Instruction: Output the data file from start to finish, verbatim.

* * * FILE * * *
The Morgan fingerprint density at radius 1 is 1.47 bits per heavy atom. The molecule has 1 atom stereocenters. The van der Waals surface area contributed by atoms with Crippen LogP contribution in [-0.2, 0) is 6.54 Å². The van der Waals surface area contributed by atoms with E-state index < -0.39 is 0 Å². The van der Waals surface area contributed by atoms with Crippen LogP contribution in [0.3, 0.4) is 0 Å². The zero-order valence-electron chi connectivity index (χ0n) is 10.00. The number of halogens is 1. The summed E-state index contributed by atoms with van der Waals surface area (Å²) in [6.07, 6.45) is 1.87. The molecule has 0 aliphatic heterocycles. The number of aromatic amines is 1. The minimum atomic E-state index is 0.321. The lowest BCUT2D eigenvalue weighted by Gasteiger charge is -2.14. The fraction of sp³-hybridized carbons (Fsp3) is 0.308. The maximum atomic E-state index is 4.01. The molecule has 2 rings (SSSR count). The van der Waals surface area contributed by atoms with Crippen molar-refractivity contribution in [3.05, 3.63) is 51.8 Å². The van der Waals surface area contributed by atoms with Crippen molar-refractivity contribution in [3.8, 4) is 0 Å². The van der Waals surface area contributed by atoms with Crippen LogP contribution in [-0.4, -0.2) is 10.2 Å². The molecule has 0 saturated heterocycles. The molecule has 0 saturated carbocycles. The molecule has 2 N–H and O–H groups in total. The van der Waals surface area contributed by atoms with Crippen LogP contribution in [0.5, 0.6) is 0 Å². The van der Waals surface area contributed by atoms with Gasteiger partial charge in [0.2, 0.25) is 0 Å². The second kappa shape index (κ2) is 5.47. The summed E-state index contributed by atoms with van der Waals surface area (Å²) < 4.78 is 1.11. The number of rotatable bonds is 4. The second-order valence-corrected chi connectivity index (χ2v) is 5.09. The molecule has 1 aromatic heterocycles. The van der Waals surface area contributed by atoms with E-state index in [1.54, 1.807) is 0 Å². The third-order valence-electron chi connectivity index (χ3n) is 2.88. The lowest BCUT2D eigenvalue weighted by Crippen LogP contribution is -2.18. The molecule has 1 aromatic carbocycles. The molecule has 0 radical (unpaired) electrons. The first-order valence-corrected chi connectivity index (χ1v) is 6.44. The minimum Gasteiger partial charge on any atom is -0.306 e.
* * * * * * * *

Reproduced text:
The Morgan fingerprint density at radius 1 is 1.47 bits per heavy atom. The molecule has 1 atom stereocenters. The van der Waals surface area contributed by atoms with Crippen LogP contribution in [-0.2, 0) is 6.54 Å². The van der Waals surface area contributed by atoms with E-state index < -0.39 is 0 Å². The van der Waals surface area contributed by atoms with Crippen LogP contribution in [0.3, 0.4) is 0 Å². The zero-order valence-electron chi connectivity index (χ0n) is 10.00. The number of halogens is 1. The summed E-state index contributed by atoms with van der Waals surface area (Å²) in [6.07, 6.45) is 1.87. The molecule has 0 aliphatic heterocycles. The number of aromatic amines is 1. The minimum atomic E-state index is 0.321. The lowest BCUT2D eigenvalue weighted by Gasteiger charge is -2.14. The fraction of sp³-hybridized carbons (Fsp3) is 0.308. The maximum atomic E-state index is 4.01. The molecule has 2 rings (SSSR count). The van der Waals surface area contributed by atoms with Crippen molar-refractivity contribution in [3.05, 3.63) is 51.8 Å². The van der Waals surface area contributed by atoms with Crippen molar-refractivity contribution in [3.8, 4) is 0 Å². The van der Waals surface area contributed by atoms with Crippen LogP contribution in [-0.4, -0.2) is 10.2 Å². The molecule has 0 saturated heterocycles. The molecule has 0 saturated carbocycles. The molecule has 2 N–H and O–H groups in total. The van der Waals surface area contributed by atoms with Crippen LogP contribution in [0.5, 0.6) is 0 Å². The van der Waals surface area contributed by atoms with Gasteiger partial charge in [0.2, 0.25) is 0 Å². The second kappa shape index (κ2) is 5.47. The summed E-state index contributed by atoms with van der Waals surface area (Å²) < 4.78 is 1.11. The number of rotatable bonds is 4. The second-order valence-corrected chi connectivity index (χ2v) is 5.09. The molecule has 1 aromatic heterocycles. The van der Waals surface area contributed by atoms with E-state index in [1.54, 1.807) is 0 Å². The third-order valence-electron chi connectivity index (χ3n) is 2.88. The lowest BCUT2D eigenvalue weighted by Crippen LogP contribution is -2.18. The molecule has 1 aromatic carbocycles. The molecule has 0 radical (unpaired) electrons. The first-order valence-corrected chi connectivity index (χ1v) is 6.44. The minimum Gasteiger partial charge on any atom is -0.306 e.